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Coffee House General Election 2017

Labour’s desperate crawling to the young is a sad admission of defeat

In this slow-motion car crash of a General Election campaign, there have been few sights more tragic than that of grizzled, greying Labour people pleading with the young to vote for them. Even Diane Abbott’s dumbfounded face on every political show on the box and Tim Farron’s wobbly expression every time a member of the public asks him why he hates Brexit have been no match for these political versions of sad old uncles in skinny jeans creepily cosying up to yoof.

How I’ve winced. They’ve all been at it. There was Armando Iannucci, funnyman turned another boring Tory-fearer, who got a gazillion retweets when he said he was getting down on his ‘gnarled and brittle knees’ to beg 18-to-24-year-olds to vote.

There was Paul Mason (poor Paul, reduced to donning a leather jacket to try to disguise how establishment he’s become). He made a video addressing the youth of the nation. Your voice will be ‘decisive’, he told them. It will help save Britain from fogey Tories and their nasty, hard Brexit. It was like a hostage video, desperate and pleading, those wide eyes secretly saying: ‘Britain is being held captive by old farts who refuse to vote Labour. SAVE US.’

There’s Emily Thornberry, who sent an email out yesterday begging the young to get out and vote. It is only the young who can ‘stop a Tory victory’, she said. It was a shocking insight into how reliant Labour has become on the young. The party of the working-class is now the party of students and twentysomething urbanites whose only experience of labour is that time they invited their friends round to help them assemble an Ikea shelf.

And there’s Owen Jones, who isn’t grizzled or grey but he is in his thirties, which isn’t young. He used to make fairly sensible criticisms of generational politics, of the ‘generational jihad’ of recent years that has pitted apparently right-on, nice young people against that evil blue-rinse brigade who want it to be 1952 forever. But he’s now so desperate for Jezza to do well that he’s started to play the awful, divisive game of imploring youth to save us from dodgy, Tory-loving oldsters.

He’s also encouraging them to ‘Call your grand folks’ and tell them to vote Labour. I hope these people’s grans and granddads give them a bloody good talking-to. In the 11 months since Brexit, youthful, leftish EU-lovers have been droning on about how ‘angry old people’ have ruined the country and killed their dreams. Some even flirted with the idea of taking the vote away from these wrinkly wreckers of the political order. And now they’re phoning to ask them for their vote? A firm ‘bugger off’ is in order.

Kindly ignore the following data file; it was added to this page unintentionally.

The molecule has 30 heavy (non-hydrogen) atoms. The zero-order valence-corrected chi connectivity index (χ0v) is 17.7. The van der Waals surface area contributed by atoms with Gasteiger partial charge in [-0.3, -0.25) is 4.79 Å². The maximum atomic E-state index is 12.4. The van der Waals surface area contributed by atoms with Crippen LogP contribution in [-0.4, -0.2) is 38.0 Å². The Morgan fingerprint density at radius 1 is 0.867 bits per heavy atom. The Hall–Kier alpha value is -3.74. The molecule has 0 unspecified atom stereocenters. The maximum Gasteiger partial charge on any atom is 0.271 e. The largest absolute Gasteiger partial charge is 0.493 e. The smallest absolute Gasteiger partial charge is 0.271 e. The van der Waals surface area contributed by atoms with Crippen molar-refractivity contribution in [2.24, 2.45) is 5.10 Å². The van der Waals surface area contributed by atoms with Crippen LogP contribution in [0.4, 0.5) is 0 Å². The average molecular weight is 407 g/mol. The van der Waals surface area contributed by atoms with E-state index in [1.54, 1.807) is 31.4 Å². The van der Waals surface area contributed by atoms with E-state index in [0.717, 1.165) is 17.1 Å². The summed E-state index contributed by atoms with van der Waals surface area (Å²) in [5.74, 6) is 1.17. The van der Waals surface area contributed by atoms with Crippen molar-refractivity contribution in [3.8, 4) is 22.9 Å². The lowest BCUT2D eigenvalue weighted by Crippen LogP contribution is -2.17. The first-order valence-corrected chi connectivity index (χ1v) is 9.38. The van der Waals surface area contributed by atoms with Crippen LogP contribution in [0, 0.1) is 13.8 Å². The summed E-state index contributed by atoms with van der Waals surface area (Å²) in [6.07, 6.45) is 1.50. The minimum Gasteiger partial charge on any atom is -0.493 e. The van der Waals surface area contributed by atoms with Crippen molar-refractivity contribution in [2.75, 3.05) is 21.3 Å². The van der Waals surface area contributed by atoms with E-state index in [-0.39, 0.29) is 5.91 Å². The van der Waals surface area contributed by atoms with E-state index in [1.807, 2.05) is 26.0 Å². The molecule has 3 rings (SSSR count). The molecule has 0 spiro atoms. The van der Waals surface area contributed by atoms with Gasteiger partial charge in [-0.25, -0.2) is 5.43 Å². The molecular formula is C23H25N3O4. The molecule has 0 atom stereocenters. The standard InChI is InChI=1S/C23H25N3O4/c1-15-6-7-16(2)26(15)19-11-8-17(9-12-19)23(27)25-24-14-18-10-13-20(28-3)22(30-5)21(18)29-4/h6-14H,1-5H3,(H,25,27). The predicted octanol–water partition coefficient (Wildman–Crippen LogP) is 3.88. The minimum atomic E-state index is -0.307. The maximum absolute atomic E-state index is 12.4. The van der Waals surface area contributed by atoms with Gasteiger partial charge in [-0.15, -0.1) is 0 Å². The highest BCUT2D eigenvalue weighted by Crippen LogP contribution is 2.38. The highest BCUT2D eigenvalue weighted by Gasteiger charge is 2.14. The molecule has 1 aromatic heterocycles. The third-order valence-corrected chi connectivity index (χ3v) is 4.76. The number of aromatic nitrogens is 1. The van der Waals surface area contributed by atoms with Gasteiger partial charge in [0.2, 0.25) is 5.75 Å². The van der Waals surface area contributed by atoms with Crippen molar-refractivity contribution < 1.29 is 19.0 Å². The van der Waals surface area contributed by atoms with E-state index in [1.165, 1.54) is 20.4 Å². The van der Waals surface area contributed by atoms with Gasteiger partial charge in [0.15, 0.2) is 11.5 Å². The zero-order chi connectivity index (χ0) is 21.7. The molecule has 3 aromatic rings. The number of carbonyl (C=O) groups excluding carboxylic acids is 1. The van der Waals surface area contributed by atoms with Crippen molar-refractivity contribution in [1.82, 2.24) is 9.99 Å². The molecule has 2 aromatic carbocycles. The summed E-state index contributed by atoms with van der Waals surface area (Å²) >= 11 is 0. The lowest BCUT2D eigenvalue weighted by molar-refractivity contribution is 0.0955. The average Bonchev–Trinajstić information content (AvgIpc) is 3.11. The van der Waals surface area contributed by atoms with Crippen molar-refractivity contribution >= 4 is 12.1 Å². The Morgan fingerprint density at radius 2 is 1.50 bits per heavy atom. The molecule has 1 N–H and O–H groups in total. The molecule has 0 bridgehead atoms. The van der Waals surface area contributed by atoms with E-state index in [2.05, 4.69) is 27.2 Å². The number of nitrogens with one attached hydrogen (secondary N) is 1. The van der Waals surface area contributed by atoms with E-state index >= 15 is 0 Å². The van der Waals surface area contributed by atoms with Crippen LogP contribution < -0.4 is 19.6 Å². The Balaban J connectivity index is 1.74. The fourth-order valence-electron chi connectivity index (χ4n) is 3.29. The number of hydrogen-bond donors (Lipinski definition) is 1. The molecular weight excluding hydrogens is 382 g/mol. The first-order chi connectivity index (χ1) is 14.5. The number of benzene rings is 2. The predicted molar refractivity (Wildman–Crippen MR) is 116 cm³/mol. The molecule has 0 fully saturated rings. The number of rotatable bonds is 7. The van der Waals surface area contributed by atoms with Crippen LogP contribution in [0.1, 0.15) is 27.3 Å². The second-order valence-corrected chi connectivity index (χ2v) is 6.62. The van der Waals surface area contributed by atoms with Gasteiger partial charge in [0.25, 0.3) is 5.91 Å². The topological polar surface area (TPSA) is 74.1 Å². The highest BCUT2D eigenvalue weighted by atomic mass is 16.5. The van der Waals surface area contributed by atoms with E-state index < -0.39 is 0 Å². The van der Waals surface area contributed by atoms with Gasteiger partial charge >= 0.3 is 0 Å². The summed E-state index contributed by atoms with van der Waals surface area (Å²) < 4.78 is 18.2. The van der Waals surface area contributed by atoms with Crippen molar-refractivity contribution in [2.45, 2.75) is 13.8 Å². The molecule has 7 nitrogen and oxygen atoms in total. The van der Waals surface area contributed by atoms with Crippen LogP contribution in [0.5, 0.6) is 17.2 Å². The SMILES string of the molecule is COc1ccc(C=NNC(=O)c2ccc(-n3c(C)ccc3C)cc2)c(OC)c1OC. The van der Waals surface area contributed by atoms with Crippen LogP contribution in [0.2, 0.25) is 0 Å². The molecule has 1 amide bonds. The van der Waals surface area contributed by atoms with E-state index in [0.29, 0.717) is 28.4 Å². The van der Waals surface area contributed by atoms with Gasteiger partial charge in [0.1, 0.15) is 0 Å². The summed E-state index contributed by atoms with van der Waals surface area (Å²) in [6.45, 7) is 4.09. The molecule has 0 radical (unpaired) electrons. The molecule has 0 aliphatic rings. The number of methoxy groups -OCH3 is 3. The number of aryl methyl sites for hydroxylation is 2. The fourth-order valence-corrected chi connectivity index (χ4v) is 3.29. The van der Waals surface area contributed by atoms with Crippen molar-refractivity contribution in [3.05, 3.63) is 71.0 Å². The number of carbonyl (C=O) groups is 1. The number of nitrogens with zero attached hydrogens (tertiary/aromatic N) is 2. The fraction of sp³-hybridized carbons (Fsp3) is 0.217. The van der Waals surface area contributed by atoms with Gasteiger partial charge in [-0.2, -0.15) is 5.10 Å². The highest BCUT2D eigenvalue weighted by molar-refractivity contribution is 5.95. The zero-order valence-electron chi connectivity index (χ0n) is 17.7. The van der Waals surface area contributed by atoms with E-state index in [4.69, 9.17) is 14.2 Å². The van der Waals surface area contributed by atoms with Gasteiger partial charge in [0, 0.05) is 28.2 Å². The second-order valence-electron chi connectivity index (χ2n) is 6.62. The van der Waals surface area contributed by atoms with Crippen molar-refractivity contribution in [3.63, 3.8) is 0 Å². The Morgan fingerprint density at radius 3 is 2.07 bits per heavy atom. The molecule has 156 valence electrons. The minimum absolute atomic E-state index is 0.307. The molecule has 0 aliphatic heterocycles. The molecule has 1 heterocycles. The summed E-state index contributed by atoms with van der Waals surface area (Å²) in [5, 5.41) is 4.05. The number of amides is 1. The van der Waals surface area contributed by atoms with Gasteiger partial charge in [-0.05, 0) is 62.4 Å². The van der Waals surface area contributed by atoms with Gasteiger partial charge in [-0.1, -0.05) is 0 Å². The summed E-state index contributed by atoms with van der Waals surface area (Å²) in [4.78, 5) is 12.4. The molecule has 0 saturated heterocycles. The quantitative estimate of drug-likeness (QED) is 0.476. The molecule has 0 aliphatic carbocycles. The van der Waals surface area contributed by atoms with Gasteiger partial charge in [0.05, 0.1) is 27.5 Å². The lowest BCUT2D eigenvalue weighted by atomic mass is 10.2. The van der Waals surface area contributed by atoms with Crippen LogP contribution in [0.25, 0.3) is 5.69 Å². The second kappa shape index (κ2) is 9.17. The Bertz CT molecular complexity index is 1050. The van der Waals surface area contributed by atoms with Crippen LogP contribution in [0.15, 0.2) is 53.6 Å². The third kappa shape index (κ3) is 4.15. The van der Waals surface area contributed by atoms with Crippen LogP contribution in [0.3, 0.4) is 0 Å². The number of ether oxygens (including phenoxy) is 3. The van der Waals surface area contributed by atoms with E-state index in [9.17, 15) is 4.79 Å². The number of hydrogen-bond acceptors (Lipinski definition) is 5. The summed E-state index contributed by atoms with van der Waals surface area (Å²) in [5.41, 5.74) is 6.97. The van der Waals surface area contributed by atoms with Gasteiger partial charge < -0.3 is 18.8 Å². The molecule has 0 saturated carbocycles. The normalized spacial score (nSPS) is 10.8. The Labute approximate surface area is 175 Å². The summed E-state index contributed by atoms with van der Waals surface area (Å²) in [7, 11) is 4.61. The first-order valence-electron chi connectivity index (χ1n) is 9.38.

This turn to the young, this bending of gnarled and brittle knees at the altar of the youth vote, is both revealing and disturbing. It’s revealing because it confirms Labour and the left more broadly have largely given up on older people. Which means — no offence, young people — it has given up on wiser and more experienced people, on those who are harder to convince because they’ve been round the block and know a thing or two about life and politics.

How much easier it is to win over the 22-year-old tweeter who thinks in binary terms of Evil Tory and Saint Jezza than to convince the 58-year-old bloke who’s worked for decades, raised kids, built a home, seen politicians’ promises melt into air. The former can be energised with a snappy slogan; the latter requires rather more. Labour’s crawling to the young is really an admission of defeat — defeat of its entire historic purpose, which was not to appeal to any specific generation but to represent those who labour for a living, who are working-class. The left’s new politics of youth represents a stunning and quite craven abandonment of its old politics of class.

And the turn to the young is disturbing because it promises to store up deep divisions for the years ahead. It plays off an emerging generational divide on political matters — especially Brexit, which older voters love and younger voters loathe — and it threatens to intensify it too.

Consider the utter contempt with which old people are talked about these days. The media sneering at ‘angry old men’; the casual assertion that they plunged Britain into mayhem by voting Brexit; Ian McEwan’s repugnant fantasising about a second EU referendum in a few years’ time when 1.5m of that ‘gang of angry old men’ who voted Brexit will be ‘freshly in their graves’… it’s hard to remember a time when hatred for the old was so public, and so visceral. And Labour’s call on the youth to save us from the Tories and Brexit, which means from the old, will make this worse. This is how desperate they are to do well on Thursday: they’re happy to risk deepening the gravest social tension of our time in order to get a few more seats. Shame on them.

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